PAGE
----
Gunfire has been heard near the home of Burkina Faso's president after soldiers staged mutinies at several barracks to demand the sacking of the country's top brass and more resources for the fight against Islamist insurgents.
Residents also reported seeing a helicopter above the private residence of President Roch Marc Kabore in Ouagadougou on Sunday night.
It followed a gunfire at several army bases earlier in the day, sparking fears that another coup is coming in a volatile West African country prone to military takeovers.
Meanwhile, demonstrators protesting over the government handling of the jihadist threat set fire to the headquarters of the ruling party.
The government quickly denied rumours of a putsch, and a list of demands made by the rebellious troops no mention of trying to oust Kabore, while emphasising the need for a better anti-jihadist strategy.
A soldier from Sangoule Lamizana base in Ouagadougou said in a voice recording received by Agence France-Presse that they wanted adequate resources for the battle against Islamist extremists.
The disaffected soldiers wanted top generals to be replaced with better care for wounded troops and more support for the families of soldiers killed in battle, a spokesman for the mutinous troops added in the anonymous recording.
The education ministry said schools would be closed on Monday and Tuesday across the landlocked country, and the authorities declared an overnight curfew from 8 pm on Sunday until further notice.
The unrest comes just over a week after 12 people, including a senior army officer, were arrested on suspicion of planning to disrupt Burkina's institutions.
It comes a day after police used tear gas to disperse banned rallies, arresting dozens.
Residents in the Gounghin district, where the Sangoule Lamizana base is located, reported seeing soldiers firing in the air and sealing off the area around the barracks.
Shots were also heard at the Baby Sy barracks in the south of the capital, as well as at an airbase near the airport, which was surrounded by soldiers wearing balaclavas, witnesses said.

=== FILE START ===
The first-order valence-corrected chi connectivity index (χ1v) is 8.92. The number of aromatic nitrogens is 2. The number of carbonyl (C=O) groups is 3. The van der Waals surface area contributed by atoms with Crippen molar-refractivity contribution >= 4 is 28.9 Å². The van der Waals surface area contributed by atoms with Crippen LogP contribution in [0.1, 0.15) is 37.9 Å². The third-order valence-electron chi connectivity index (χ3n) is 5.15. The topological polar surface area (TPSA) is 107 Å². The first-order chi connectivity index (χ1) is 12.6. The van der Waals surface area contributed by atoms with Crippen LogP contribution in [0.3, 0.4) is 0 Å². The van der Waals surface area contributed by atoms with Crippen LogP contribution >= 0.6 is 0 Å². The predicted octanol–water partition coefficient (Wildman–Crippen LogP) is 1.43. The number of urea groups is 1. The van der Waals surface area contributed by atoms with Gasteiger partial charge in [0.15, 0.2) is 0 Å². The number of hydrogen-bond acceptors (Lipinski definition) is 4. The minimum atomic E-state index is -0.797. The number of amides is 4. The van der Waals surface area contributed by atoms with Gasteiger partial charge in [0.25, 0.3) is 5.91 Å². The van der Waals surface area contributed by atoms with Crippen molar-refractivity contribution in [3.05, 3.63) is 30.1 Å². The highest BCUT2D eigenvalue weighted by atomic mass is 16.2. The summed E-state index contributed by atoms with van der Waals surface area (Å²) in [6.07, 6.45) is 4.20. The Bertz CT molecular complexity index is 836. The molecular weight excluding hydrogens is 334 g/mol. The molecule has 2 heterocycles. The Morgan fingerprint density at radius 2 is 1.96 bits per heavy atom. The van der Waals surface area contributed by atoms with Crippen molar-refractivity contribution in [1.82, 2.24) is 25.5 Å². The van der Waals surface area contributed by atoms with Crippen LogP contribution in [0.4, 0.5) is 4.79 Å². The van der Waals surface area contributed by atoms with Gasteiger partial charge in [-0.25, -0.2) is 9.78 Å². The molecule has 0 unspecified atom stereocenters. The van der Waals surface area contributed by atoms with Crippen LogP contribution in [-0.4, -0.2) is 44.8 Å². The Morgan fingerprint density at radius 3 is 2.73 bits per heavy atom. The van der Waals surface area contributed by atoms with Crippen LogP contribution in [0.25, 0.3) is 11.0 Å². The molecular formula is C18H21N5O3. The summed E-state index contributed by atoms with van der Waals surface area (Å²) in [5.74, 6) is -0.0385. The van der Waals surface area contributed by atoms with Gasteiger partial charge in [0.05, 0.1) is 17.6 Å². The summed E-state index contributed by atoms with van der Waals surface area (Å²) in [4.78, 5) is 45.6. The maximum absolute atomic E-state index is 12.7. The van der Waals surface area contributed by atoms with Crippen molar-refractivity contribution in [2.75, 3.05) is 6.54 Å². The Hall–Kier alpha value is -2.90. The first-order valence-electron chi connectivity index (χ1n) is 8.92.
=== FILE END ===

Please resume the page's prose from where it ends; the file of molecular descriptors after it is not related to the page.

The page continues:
There were also gunfires at bases in the northern towns of Kaya and Ouahigouya, residents told AFP, and mobile internet services were cut.
The government tried to restore control.
Information on social media would have people believe there was an army takeover, government spokesman Alkassoum Maiga said in a statement. The government denies this information and calls for the public to remain calm, even though acknowledging that there was gunfire in some barracks. The defence minister, General Barthelemy Simpore, said on nationwide TV that none of the republic's institutions have been troubled by the revolt.
He said there were localised, limited incidents in a few barracks and he was investigating.
An AFP correspondent reported that the police fired teargas to break up a rally by around 100 people who gathered at a square in central Ouagadougou to show support for the mutiny.
Sangoule Lamizana camp houses a military prison where General Gilbert Diendere a former right-hand man to deposed president Blaise Compaore is serving a 20 year term for an attempted coup in 2015.
He is also on trial for his alleged part in the 1987 assassination of the country's revolutionary leader, Thomas Sankara, during a putsch that brought Compaore to power.
Compaore, overthrown in 2014 by a popular uprising, fled to Ivory Coast and is being tried in absentia for the murder.
The turbulence comes with a jihadist insurgency that swept in from neighbour Mali in 2015, overwhelming Burkina's poorly trained and badly equipped armed forces.
Around 2,000 people have died, according to an AFP tally, while around 1.5 million people are internally displaced, according to the national emergency agency Conasur.
Anger at Kabore's failure to stem the bloodshed has escalated, spilling over into clashes with the security forces. On 27 November, hundreds of people turned out to protest.
Among the soldiers arrested this month over the plot to destabilise institutions was Lieutenant-Colonel Emmanuel Zoungrana, who had been commanding anti-jihadist operations in the former French colony that had badly hit the western region.
In a statement, the Economic Community of West African StatesWest African States Ecowas said it was very concerned with the situation and expressed its solidarity with Kabore, the government and its people.